russia smallpox epidemic
© Russia Behind the Headlines
Det tog byens nødsituationer lidt mere end to uger at forhindre, at den dødbringende virus slap ud fra Moskva og sprede sig i hele Sovjetunionen.

Den 23. december 1959 trådte en mand us af en flyvemaskine, der ankom til Moskva fra Delhi, som snart uforvarende ville placere Sovjetunionens hovedstad i stor fare. Kunstner Alexei Kokorekin kunne ikke have forestillet sig, at han havde bragt kopper fra Indien.

Variola vera, eller kopper, var en af de dødeligste sygdomme, der nogensinde har påvirket menneskeheden. Det udslettede hele landsbyer, byer og endda hele lande. I det 8. århundrede dræbte det 30 procent af befolkningen i Japan, og i det 16. århundrede millioner af indfødte amerikanere, der blev smittede med virussen fra erobrerne.

Alexei Kokorekin
© Grigory Vail/TASS
Alexei Kokorekin.
Sovjetunionen tog lang og samordnet indsats for at bekæmpe kopper. Hvis antallet af mennesker inficeret med sygdommen i 1919 blev anslået til 186.000 over hele landet, mens tallet i 1936, var nul. 23 senere år var den farlige sygdom, som alle havde glemt, imidlertid tilbage.

Patient nul

Ved ankomsten havde Kokorekin symptomer på en mindre forkølelse, som - i betragtning af, at det var december - for ham virkede ganske normalt. Men allerede om aftenen samme dag steg hans temperatur, han udviklede en stærk hoste og havde ondt over hele kroppen.

En læge, som han konsulterede den næste dag, diagnosticerede influenza. Imidlertid hjalp medikamenterne, som Kokorekin blev ordineret, ikke. Han udviklede et udslæt over hele kroppen, som lægerne tog for en allergisk reaktion. Kun en ung praktikant, der havde lært, hvor kunstneren var ankommet fra, antydede med forsigtighed, at det kunne være kopper, men hendes forslag blev grinet af mere seniorlæger.

Den 29. december, efter at have tilbragt flere dage på en afdeling med flere andre influenzapatienter, døde Alexei Kokorekin. Lægerne har aldrig fundet ud af, hvad der rent faktisk havde dræbt den stærke 53-årige mand. Kort efter skubbede nytårsforberedelser og festlighederne den tragiske hændelse væk fra deres sind.


Start of the epidemic

smallpox russia USSR
© Getty Images
Smallpox patient USSR
However, Kokorekin's death was not the end of it. In the second week of the new year, several patients of the hospital developed the same symptoms: fever, cough, rash.

It was no longer possible to take any more risks. Specialists from the Research Institute of Vaccines and Sera were called in. Their conclusion came as a shock: Moscow had an outbreak of smallpox.

It turned out that during his trip to India, Alexey Kokorekin had attended a ceremonial burning of a deceased Brahmin and had even touched his things. It was there that patient zero contracted the deadly disease.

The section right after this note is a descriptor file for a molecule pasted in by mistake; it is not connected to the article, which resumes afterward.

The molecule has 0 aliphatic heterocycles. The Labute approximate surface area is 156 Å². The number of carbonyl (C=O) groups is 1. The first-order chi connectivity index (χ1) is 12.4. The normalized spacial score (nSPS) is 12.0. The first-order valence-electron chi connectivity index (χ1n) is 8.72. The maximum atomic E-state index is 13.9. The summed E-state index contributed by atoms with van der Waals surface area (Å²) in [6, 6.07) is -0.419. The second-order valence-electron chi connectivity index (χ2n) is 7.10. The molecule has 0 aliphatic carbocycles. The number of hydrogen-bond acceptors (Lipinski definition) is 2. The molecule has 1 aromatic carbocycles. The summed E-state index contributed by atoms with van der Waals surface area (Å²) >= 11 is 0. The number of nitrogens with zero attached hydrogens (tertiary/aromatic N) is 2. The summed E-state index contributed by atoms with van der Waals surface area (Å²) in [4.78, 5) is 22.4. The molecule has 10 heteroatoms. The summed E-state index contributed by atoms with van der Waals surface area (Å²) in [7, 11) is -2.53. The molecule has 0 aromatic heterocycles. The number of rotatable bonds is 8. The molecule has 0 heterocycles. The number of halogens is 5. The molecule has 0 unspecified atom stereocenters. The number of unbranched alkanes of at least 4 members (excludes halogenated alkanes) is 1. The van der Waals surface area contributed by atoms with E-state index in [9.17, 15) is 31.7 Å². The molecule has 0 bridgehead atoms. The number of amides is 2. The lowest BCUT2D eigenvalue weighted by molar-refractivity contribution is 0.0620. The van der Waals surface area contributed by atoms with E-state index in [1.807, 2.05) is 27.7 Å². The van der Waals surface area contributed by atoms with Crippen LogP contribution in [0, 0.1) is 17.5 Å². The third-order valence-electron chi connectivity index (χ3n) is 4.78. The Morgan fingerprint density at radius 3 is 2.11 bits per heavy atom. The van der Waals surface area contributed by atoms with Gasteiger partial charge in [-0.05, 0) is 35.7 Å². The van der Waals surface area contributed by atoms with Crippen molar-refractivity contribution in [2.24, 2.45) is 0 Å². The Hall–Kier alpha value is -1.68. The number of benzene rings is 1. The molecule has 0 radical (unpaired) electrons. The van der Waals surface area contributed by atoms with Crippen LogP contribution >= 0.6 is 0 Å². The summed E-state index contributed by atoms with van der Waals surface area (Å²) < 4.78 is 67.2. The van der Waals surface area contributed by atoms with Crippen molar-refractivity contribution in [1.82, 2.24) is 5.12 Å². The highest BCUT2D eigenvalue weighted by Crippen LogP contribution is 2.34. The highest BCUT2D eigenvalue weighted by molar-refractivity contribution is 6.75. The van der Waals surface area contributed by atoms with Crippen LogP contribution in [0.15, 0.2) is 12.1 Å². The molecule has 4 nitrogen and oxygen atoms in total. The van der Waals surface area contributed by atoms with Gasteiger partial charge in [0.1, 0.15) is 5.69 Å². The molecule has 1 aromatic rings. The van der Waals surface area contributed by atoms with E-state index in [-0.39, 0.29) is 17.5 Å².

Unprecedented measures

On January 15, the news of the smallpox outbreak reached the country's leadership, who immediately mobilized all the resources of Moscow hospitals, clinics, police departments and the KGB. A search for potential carriers of the dangerous virus went on round-the-clock.
smallpox doctors USSR russia
© Mikhail Grachev/МАММ/МDF
Everyone whom Kokorekin had met and spoken to, whom his relatives had been in contact with, who had received his gifts from India were quarantined. Thus, 150 students from the university where his daughter Valeria was studying were taken to hospitals straight from lectures.

From primary contacts, the search progressed to secondary contacts and so on, until the whole chain was established. People were taken off trains and airplanes that carried potentially infectious people were ordered to turn back mid-air.
Botkin Hospital smallpox USSR russia
© Viktor Chenov/Sputnik
A total of 9,342 people were placed under quarantine. The Botkin Hospital, where patient zero had spent his last days, was in lockdown. Since there was not enough linen for thousands of doctors and patients trapped inside the hospital, by a special decree, the emergency state reserve, intended for the event of a war, was allowed to be used.

Eliminating the threat

USSR smallpox vaccination russia
© Vitaly Sozinov/TASS
A decisive measure in preventing the spread of smallpox was universal vaccination of all residents of Moscow and Moscow Region - adults, children and even those who were dying. Literally within a week, more than 9.5 million people were vaccinated - an unprecedented case in history.

To cope with the task, all medics were mobilized, from paramedics to medical students. "It was truly heroic," says virologist Svetlana Marennikova, MD. "Epidemiologists worked from morning to night."

In total, 45 people in Moscow were diagnosed with smallpox, three of whom died. By February 3, the disease had been eradicated. A timely and well-coordinated response from the Moscow law-enforcement and medical services helped stop the deadly virus in just 19 days.